"One of the biggest super-secular trends I can think of is the loss of employment due to automation. People are losing their jobs to cheap labor, sure, but at least that's a job somewhere even if it's lower pay and a lower standard of living. What I'm talking about are robots and software making people obsolete for so many things. Not even grocery stores are a safe haven. Automation then opens up more scarce and awesome jobs that involve using the automation to achieve greater goals. It's a pyramid scheme of automation and specialized skill, a technocracy, for you Mage fans out there."

Using the UK as an example (with figures taken from
-111.pdf ): this country has gone from a population of approx. 38 million to a population of approx. 59 million - and in that time, we've gone from a life expectancy of ~50 to ~70.

And in the background, there's been the industrial revolution and the IT revolution: people have moved from the fields to the factory and then to an office position. Not to mention the offshoring trend, where both manufacturing and IT jobs have been taken out of the country. And in the last decade or so, there's been waves of immigrants coming into the country, thanks to changes in immigration policies - most recently from eastern-European countries as they joined the EU and visa-requirements were relaxed.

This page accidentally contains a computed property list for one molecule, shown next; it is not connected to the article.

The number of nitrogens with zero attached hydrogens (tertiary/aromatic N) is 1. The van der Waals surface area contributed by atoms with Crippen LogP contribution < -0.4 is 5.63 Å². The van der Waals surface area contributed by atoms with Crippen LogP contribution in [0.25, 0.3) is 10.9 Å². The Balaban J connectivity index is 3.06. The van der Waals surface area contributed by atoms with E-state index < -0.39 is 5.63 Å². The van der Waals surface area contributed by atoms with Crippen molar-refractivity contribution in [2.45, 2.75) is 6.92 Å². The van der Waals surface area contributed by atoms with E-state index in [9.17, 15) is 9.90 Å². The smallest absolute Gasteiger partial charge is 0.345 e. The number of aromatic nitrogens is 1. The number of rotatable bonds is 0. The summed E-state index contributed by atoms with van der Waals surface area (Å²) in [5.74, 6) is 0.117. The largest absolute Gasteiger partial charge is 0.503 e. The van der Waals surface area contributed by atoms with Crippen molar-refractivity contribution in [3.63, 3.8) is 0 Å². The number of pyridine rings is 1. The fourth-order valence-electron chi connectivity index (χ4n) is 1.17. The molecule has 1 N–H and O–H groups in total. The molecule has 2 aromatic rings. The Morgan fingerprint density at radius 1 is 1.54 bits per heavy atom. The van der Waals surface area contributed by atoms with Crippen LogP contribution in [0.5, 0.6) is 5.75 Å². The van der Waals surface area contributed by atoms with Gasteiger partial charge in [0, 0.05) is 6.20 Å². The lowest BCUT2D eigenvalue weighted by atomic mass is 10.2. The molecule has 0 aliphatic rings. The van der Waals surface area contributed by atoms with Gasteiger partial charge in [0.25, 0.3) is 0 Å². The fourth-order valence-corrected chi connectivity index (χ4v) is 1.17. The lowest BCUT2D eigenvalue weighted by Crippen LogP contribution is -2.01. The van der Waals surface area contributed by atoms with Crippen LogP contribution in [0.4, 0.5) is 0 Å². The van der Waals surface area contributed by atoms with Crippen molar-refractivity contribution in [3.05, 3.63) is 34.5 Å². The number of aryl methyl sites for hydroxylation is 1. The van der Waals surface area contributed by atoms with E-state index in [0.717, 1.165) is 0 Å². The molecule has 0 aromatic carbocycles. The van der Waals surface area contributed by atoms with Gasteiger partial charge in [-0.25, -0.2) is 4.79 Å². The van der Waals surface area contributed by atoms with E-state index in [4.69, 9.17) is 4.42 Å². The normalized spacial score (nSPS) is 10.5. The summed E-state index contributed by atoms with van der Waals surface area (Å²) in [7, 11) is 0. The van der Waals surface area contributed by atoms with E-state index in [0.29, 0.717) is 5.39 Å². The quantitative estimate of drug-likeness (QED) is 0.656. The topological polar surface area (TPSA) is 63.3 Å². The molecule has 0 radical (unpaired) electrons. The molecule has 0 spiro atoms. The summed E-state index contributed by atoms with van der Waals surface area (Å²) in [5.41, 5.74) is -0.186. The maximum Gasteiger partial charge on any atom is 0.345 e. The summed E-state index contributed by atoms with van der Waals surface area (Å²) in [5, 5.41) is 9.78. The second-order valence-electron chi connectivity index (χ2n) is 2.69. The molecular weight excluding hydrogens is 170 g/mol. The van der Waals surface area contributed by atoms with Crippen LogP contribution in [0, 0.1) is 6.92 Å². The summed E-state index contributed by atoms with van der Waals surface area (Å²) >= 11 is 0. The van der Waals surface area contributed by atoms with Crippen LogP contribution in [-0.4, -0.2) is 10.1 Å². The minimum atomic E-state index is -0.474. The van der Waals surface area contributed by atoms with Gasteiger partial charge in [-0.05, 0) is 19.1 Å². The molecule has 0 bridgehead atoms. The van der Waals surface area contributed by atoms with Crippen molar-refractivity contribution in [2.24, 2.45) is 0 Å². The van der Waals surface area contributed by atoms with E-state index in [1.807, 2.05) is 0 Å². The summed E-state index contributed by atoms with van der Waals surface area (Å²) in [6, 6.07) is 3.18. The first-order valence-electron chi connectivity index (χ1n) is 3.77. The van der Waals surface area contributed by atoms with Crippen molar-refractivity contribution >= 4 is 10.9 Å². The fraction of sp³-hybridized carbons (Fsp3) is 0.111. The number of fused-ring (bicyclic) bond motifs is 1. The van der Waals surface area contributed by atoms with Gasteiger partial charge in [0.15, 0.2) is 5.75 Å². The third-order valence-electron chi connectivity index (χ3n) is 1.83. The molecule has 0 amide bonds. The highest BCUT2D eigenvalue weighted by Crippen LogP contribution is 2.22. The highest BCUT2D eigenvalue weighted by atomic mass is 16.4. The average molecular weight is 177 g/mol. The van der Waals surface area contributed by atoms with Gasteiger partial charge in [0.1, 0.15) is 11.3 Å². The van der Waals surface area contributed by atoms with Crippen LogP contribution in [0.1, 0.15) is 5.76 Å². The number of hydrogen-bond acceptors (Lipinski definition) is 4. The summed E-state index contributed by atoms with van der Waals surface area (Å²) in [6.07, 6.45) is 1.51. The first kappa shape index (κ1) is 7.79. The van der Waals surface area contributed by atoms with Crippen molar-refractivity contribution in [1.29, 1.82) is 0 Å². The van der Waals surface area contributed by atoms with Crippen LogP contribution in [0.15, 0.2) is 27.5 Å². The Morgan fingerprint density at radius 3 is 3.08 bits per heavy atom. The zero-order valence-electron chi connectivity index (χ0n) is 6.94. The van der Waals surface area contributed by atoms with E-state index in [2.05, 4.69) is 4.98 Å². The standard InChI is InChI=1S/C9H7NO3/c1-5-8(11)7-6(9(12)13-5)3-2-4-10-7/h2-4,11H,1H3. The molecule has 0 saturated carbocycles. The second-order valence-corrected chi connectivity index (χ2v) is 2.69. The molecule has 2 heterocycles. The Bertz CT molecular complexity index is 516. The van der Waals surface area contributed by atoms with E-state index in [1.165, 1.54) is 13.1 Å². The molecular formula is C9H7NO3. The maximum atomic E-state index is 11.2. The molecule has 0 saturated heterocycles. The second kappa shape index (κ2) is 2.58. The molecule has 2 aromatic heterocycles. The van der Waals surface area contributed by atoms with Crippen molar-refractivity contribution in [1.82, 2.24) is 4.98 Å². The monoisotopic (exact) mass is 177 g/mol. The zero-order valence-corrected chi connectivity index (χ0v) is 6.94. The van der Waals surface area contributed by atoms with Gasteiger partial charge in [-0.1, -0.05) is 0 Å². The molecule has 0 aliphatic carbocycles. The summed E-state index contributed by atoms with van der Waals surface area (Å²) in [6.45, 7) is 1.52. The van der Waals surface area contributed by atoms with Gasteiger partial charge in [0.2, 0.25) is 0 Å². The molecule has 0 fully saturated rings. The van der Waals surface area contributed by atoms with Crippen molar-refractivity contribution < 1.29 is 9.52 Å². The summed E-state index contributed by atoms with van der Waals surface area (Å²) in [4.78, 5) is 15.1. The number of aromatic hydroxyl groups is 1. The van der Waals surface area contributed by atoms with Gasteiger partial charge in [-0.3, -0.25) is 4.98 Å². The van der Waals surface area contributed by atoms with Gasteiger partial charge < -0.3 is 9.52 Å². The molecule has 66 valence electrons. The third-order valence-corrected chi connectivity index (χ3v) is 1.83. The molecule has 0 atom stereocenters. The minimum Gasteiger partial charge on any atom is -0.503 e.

But even so, with huge technological leaps and huge growths in the size of the "working" population, the main factors when it comes to unemployment has been the global economy, as nicely detailed on Wikipedia.

Each new wave of technology has brought with it a new set of jobs; the IT revolution has produced everything from ISPs to games, the web, mobile-phones and a million other things, all of which require people to develop, test, support, maintain and sell them - plus all of the infrastructure which supports these "front-line" people, from managers through to food vendors.

As such, social-game developers don't need to target the development of "makework" activities to distract the unemployed masses (though if you were feeling cynical, you could say that Zygna have already achieved this); instead, what they could do is to find ways of making social games productive; similar to the way various companies (Wired, IBM, etc) tried to find uses for Second Life. And there's even other precedents, such as the various CAPTCHA word games which use human "OCR" abilities to identify unrecognised words.